It cannot be denied that the Cloud has several unique benefits. Neither can it be denied that the Cloud has several unique drawbacks. The question comes down to where the balance of pros and cons falls for a particular application and a particular customer. The jury is very much out on that one. I have already discussed several of the Cloud benefits, but not many people appear to be that impressed by them. The drawbacks, however, appear to be dealbreakers for many.
Everyone needs to think past today, this year and even the next five years. As you and I know, being of the mature sort with children, five years is the blink of an eye and ten years goes so very fast. The impact of big changes are almost always over sold in the short term (applied to existing problems and processes) and under sold in the long term (it’s hard to envision what the new problems and processes will be in a world we haven’t yet experienced).
I can agree with most of this, particularly the part about it being oversold in the short term. The difficulty of predicting the future also rings true.
Sixteen years ago I bought my first copy of Netscape. The web was oh so slow through dial-up and though thoughtless people with graphics heavy web pages. Back then one could see the web as a marketing, sales and education tool. But no one was predicting Google and Facebook. What will the Cloud enable in a similar period of time?
No idea! But companies that waited till the PC and Web future was clear are themselves mostly in the dustbin of history. Ken Olsen died earlier this year, the PC having ‘done in’ his minicomputer. One might say Compaq was done in by the Web enabled Dell. What software companies will and will not survive the Cloud? One of the biggest software franchises in history, Microsoft Office, may be one of the first victims of a too slow migration to the Cloud.
This attempt to align the Cloud with the winners and the non-Cloud with the losers is specious. The winners and losers haven’t been decided yet, and there may not even be any. In any case, computing history is full of examples of pioneers who did the hard work for little or no reward and relative latecomers who cashed in on it. Also, I remember predictions of doom for Microsoft some years ago when the Internet was ramping up; Microsoft itself was worried by being run over by the Internet. It hasn’t happened yet, though.
Who out there would recommend their children invest most of their time becoming masters of the PC as a great career development investment? How about becoming masters of the web and the Cloud as a good forward looking career development investment?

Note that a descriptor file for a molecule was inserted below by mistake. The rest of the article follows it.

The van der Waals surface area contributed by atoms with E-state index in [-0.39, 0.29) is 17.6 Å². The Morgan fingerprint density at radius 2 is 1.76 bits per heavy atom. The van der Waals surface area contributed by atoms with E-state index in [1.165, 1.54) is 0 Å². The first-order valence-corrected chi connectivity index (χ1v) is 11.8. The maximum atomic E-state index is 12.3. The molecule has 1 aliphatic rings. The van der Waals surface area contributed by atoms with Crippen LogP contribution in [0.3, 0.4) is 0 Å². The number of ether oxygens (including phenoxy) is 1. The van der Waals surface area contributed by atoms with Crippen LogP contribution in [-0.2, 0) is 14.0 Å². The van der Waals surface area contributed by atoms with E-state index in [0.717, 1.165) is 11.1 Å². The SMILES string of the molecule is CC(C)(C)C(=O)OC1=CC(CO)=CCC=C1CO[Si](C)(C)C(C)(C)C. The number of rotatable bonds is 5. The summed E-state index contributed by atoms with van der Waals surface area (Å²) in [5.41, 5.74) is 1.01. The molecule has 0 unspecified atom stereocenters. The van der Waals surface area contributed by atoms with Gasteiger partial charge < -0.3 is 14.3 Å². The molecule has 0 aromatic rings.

I’m quite happy for my children to learn to become masters of the PC. Learning web development skills is likely to remain useful, too. Concentrating on one area to the total exclusion of the other is not a wise strategy, because nobody knows what’s going to happen in the computing world by the time they will need those skills. It’s quite likely that many of the skills my kids learn now will be near-useless to them by the time they need to use them, whether those skills relate to standalone or web-based software. Unless they’re learning AutoLISP, of course; that’s a gilt-edged investment. My 25-year-old skills in that arena are still feeding those same kids. Who would have predicted that when VBA was The New Black? And where’s VBA now?
Five years ago when folks like salesforce.com and NetSuite were breaking new ground offering CRM and ERP software as a service, one might have had some doubts. But not anymore. The train has left the station – and folks that missed getting on board better start running hard to catch up (or retire).
I could ask if the clue train stops at Autodesk Station, but that wouldn’t be adding much to the debate either, so I won’t. Instead, I’ll point out that CRM and ERP ain’t CAD. Your smartphone ain’t CAD. Facebook ain’t CAD. CAD on the Cloud is a whole different battle and it needs to be fought on its own merits. CAD is much more than text and a few small raster images, yet Autodesk has stumbled badly even when trying to provide that kind of simple SaaS, for example the poorly received online Help and the abysmal Lithium discussion group software.
Nobody has even proven that CAD on the Cloud can work properly yet. Real, full CAD on the Cloud, I mean. Not a few ultra-niche selected components with a handful of users kicking the tyres. Not a glorified viewer. Proper CAD. With 3D, instant response, full customisation, APIs, that sort of thing. On the Cloud. In bulk, for millions of simultaneous users. Online 3D games like World of Warcraft indicate that it might be possible, but it’s still not exactly CAD, is it? If and when it can be made to work and perform significantly better than standalone CAD, then you’ve got a chance to start selling it, despite various inherent disadvantages, to a bunch of grizzled CAD Managers who have been trained into cynicism by decades of hard knocks. Good luck with that.
How can anybody preach the absolute inevitability of something that might not actually happen at all? That’s not the basis for a rational discussion; it more closely resembles religious dogma. You and the rest of Autodesk management might be convinced, but that really doesn’t matter much at all. What matters is whether your customers are convinced. Have a look at the comments and polls here and elsewhere; do you think they are?